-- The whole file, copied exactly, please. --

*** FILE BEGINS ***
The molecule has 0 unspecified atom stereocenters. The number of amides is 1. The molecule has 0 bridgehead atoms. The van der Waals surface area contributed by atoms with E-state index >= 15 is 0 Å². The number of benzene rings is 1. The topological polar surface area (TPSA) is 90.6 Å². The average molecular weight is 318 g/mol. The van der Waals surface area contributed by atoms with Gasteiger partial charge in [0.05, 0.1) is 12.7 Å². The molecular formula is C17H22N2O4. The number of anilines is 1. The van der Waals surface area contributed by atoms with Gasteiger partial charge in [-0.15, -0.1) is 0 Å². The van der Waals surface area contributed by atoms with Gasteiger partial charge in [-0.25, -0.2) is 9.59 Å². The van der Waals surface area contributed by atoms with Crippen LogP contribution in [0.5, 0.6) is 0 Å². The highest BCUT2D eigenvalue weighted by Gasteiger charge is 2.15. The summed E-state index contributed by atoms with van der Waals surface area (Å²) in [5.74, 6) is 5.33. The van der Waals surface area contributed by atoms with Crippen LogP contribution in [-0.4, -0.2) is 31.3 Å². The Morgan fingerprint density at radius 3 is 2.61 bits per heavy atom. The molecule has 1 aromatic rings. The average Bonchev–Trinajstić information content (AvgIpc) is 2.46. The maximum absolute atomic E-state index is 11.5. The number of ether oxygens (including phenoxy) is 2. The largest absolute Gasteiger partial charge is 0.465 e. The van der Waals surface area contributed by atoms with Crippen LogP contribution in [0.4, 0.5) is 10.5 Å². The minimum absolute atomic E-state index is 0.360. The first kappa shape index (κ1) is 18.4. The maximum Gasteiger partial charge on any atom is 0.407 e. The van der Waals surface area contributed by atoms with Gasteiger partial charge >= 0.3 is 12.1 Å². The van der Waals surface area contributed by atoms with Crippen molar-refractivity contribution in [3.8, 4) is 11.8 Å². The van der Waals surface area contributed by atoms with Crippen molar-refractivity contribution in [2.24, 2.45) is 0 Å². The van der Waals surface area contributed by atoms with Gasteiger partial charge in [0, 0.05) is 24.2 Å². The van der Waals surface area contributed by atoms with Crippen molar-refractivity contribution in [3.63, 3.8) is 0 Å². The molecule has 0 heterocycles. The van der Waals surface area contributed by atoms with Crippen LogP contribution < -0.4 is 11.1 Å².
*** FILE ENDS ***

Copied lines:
The molecule has 0 unspecified atom stereocenters. The number of amides is 1. The molecule has 0 bridgehead atoms. The van der Waals surface area contributed by atoms with E-state index >= 15 is 0 Å². The number of benzene rings is 1. The topological polar surface area (TPSA) is 90.6 Å². The average molecular weight is 318 g/mol. The van der Waals surface area contributed by atoms with Gasteiger partial charge in [0.05, 0.1) is 12.7 Å². The molecular formula is C17H22N2O4. The number of anilines is 1. The van der Waals surface area contributed by atoms with Gasteiger partial charge in [-0.15, -0.1) is 0 Å². The van der Waals surface area contributed by atoms with Gasteiger partial charge in [-0.25, -0.2) is 9.59 Å². The van der Waals surface area contributed by atoms with Crippen LogP contribution in [0.5, 0.6) is 0 Å². The highest BCUT2D eigenvalue weighted by Gasteiger charge is 2.15. The summed E-state index contributed by atoms with van der Waals surface area (Å²) in [5.74, 6) is 5.33. The van der Waals surface area contributed by atoms with Crippen LogP contribution in [-0.4, -0.2) is 31.3 Å². The Morgan fingerprint density at radius 3 is 2.61 bits per heavy atom. The molecule has 1 aromatic rings. The average Bonchev–Trinajstić information content (AvgIpc) is 2.46. The maximum absolute atomic E-state index is 11.5. The number of ether oxygens (including phenoxy) is 2. The largest absolute Gasteiger partial charge is 0.465 e. The van der Waals surface area contributed by atoms with Crippen LogP contribution in [0.4, 0.5) is 10.5 Å². The minimum absolute atomic E-state index is 0.360. The first kappa shape index (κ1) is 18.4. The maximum Gasteiger partial charge on any atom is 0.407 e. The van der Waals surface area contributed by atoms with Gasteiger partial charge >= 0.3 is 12.1 Å². The van der Waals surface area contributed by atoms with Crippen molar-refractivity contribution in [3.8, 4) is 11.8 Å². The van der Waals surface area contributed by atoms with Crippen molar-refractivity contribution in [2.24, 2.45) is 0 Å². The van der Waals surface area contributed by atoms with Gasteiger partial charge in [0, 0.05) is 24.2 Å². The van der Waals surface area contributed by atoms with Crippen molar-refractivity contribution in [3.63, 3.8) is 0 Å². The molecule has 0 heterocycles. The van der Waals surface area contributed by atoms with Crippen LogP contribution < -0.4 is 11.1 Å².